The Department for Education (DfE) has asked us to launch a Challenge Competition to trial higher education short courses. This is a key part of the government’s approach to delivering the Lifelong Loan Entitlement (LLE).
Lifelong Loan Entitlement and flexible skills
In September 2020, the government announced the introduction of a LLE. The LLE will be introduced from 2025, providing individuals with a loan entitlement to the equivalent of four years of post-18 education to use over their lifetime.
It will be available for both modules and full years of study at higher technical and degree levels (Levels 4-6), regardless of whether they are provided in colleges or universities.
Under this flexible skills system, people can build up learning over their lifetime and choose how and when they study to acquire new skills.
Ahead of LLE delivery from 2025, the OfS will launch a Challenge Competition in August 2021 which will distribute funding for the development of new short courses at Levels 4-6.
This is an innovative opportunity which will enable providers to offer prospective students greater choice in how they study with more flexible options to develop their skills.
The trial is part of the government’s piloting of access to a new student finance product especially designed for learners studying shorter, flexible provision in support of the development of the LLE.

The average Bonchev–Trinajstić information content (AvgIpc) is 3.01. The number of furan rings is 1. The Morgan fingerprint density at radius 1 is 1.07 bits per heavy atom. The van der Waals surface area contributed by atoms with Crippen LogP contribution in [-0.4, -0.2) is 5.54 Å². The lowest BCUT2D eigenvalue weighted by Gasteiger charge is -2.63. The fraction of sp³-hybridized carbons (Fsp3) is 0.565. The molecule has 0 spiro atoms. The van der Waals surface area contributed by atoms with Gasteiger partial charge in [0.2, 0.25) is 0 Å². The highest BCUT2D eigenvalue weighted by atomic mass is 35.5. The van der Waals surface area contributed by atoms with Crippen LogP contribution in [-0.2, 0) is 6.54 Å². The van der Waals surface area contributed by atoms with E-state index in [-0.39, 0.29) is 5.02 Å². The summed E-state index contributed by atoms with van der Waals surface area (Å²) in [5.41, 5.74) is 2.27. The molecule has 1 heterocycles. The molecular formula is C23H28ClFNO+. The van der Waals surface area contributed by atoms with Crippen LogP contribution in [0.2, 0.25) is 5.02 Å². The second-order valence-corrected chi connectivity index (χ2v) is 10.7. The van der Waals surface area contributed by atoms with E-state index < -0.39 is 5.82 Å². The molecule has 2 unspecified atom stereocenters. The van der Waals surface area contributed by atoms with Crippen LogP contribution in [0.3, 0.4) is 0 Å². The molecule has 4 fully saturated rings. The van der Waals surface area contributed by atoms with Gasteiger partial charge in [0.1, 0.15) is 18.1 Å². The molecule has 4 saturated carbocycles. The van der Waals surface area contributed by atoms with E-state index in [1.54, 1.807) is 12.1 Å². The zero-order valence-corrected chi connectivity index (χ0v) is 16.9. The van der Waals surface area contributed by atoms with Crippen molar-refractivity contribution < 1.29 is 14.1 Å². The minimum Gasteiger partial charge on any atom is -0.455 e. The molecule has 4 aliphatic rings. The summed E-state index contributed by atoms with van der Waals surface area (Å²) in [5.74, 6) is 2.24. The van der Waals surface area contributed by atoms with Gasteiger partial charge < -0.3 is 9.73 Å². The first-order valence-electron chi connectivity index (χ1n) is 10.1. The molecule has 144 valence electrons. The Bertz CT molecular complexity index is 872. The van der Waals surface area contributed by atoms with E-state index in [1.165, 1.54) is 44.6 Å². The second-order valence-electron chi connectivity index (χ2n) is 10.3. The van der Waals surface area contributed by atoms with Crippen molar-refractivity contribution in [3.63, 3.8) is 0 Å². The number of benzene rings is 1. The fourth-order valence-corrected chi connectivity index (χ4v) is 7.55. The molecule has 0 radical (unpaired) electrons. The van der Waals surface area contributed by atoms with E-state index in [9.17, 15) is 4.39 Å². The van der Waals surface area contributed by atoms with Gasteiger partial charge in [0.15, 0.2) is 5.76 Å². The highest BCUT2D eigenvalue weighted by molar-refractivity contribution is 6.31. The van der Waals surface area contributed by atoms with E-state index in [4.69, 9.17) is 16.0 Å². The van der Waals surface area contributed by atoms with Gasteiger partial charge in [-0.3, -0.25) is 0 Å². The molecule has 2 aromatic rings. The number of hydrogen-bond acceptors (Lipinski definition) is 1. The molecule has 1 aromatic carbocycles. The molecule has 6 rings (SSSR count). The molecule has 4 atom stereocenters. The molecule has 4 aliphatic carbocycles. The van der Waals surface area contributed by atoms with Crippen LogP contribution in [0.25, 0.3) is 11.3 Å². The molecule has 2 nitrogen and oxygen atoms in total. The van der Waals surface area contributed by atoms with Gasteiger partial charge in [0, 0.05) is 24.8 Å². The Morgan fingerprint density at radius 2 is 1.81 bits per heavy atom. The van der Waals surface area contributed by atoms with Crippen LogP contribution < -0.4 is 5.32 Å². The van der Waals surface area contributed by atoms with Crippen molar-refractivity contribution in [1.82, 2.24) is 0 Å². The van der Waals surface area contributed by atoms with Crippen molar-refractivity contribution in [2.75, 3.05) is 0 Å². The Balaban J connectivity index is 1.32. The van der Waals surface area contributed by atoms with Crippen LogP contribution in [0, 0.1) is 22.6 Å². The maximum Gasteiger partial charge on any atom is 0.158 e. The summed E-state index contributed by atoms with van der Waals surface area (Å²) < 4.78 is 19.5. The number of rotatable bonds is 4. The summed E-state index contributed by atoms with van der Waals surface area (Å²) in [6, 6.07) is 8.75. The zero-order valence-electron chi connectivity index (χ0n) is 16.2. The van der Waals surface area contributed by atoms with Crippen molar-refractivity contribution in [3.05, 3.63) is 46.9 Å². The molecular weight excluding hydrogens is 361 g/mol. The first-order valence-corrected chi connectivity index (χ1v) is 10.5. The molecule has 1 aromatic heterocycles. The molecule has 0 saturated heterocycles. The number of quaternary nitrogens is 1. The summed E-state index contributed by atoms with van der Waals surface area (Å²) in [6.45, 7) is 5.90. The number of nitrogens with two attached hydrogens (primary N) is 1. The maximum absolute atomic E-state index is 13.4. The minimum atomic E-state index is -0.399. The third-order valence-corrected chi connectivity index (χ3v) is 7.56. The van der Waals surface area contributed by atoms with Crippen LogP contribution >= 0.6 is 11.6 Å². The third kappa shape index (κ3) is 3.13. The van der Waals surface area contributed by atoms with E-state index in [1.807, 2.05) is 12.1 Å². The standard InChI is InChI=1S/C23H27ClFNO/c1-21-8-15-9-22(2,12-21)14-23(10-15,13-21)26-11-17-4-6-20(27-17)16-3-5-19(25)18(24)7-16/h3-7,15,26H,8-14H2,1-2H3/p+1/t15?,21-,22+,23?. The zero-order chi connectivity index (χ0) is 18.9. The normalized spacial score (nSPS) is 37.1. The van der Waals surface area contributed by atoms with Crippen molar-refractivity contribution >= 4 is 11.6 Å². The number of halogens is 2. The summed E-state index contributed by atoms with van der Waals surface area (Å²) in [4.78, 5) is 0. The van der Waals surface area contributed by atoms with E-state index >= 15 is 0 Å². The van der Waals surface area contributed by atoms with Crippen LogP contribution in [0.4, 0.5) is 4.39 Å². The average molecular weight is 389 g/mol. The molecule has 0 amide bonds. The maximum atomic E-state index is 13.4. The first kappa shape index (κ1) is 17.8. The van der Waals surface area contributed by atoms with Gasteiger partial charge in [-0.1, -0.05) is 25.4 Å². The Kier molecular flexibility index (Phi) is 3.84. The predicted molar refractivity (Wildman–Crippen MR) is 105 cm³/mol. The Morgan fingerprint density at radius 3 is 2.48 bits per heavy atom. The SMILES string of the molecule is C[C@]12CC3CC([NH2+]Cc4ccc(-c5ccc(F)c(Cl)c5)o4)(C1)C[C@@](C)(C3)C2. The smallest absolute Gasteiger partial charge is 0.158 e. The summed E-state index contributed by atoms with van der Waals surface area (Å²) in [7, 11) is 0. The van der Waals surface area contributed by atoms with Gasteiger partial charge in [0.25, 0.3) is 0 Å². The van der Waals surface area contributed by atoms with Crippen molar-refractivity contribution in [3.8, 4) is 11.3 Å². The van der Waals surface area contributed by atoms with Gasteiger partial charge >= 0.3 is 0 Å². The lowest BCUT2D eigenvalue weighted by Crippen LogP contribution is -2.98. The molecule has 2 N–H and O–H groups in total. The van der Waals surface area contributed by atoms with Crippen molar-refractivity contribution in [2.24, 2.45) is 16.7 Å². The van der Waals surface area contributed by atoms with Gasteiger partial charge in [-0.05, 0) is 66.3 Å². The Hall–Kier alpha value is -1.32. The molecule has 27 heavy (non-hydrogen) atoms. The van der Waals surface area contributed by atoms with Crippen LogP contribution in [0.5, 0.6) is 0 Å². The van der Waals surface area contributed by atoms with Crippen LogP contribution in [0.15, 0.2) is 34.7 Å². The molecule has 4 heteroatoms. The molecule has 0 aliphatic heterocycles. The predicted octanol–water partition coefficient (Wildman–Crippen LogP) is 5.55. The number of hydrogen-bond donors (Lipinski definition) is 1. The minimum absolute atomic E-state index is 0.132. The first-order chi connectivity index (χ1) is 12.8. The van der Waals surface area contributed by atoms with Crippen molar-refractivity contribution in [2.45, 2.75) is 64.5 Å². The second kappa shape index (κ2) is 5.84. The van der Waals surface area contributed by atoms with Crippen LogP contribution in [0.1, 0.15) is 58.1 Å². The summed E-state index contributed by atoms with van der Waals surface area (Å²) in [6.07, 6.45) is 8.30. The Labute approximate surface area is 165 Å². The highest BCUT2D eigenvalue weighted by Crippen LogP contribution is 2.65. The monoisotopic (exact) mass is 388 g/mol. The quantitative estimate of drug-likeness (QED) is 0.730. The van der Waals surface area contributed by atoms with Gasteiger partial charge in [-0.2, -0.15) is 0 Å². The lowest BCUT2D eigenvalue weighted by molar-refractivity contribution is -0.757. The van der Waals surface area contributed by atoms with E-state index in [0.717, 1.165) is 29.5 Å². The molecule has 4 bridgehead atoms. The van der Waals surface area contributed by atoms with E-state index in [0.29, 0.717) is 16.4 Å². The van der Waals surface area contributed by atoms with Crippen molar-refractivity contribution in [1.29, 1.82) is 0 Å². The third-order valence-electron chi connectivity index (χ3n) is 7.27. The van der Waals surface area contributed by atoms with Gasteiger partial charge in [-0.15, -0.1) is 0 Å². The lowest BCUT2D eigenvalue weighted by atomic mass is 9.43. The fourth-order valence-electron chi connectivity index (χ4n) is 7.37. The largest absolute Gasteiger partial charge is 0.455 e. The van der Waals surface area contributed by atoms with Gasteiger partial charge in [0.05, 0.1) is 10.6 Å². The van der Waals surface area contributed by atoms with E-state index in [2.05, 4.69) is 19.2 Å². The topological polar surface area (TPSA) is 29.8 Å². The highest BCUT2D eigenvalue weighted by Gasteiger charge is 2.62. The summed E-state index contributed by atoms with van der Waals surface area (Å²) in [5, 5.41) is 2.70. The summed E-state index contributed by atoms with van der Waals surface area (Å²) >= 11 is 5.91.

The government is keen to gather learning from students, providers and employers during the development of the LLE, including reflecting on providers' experiences of adapting and developing flexible and modular courses like the ones proposed as part of this trial.
The trial will test the interest of both students and employers in shorter provision aimed at developing skills needed by employers and the economy. It will also allow the OfS to understand and test whether the current regulatory system works for this type of provision and whether we would need to adapt our approaches.
Responding to skills gaps
The government’s Skills for Jobs white paper, published in January 2021, and Build Back Better paper, published in March 2021, set out its support for lifelong learning and its ambitions to support economic growth by addressing skills gaps through technical education routes, particularly at Levels 4 and 5.
Currently, only 4 per cent of young people achieve a higher technical qualification by the age of 25, compared to 33 per cent who get a degree or above. Across a range of sectors, there is growing employer demand for the skills that higher technical education provides.
Evidence suggests that barriers to accessing higher and technical education include inflexibility of course delivery for adult learners and the availability of student finance for short course provision.
The government states that the new LLE is intended to support increased access to high-quality technical qualifications and bring greater parity between technical and academic education but in a way that allows people to build up learning and skills over time in a way that suits them.
If you have any questions regarding the pilot or funding competition, please email [email protected].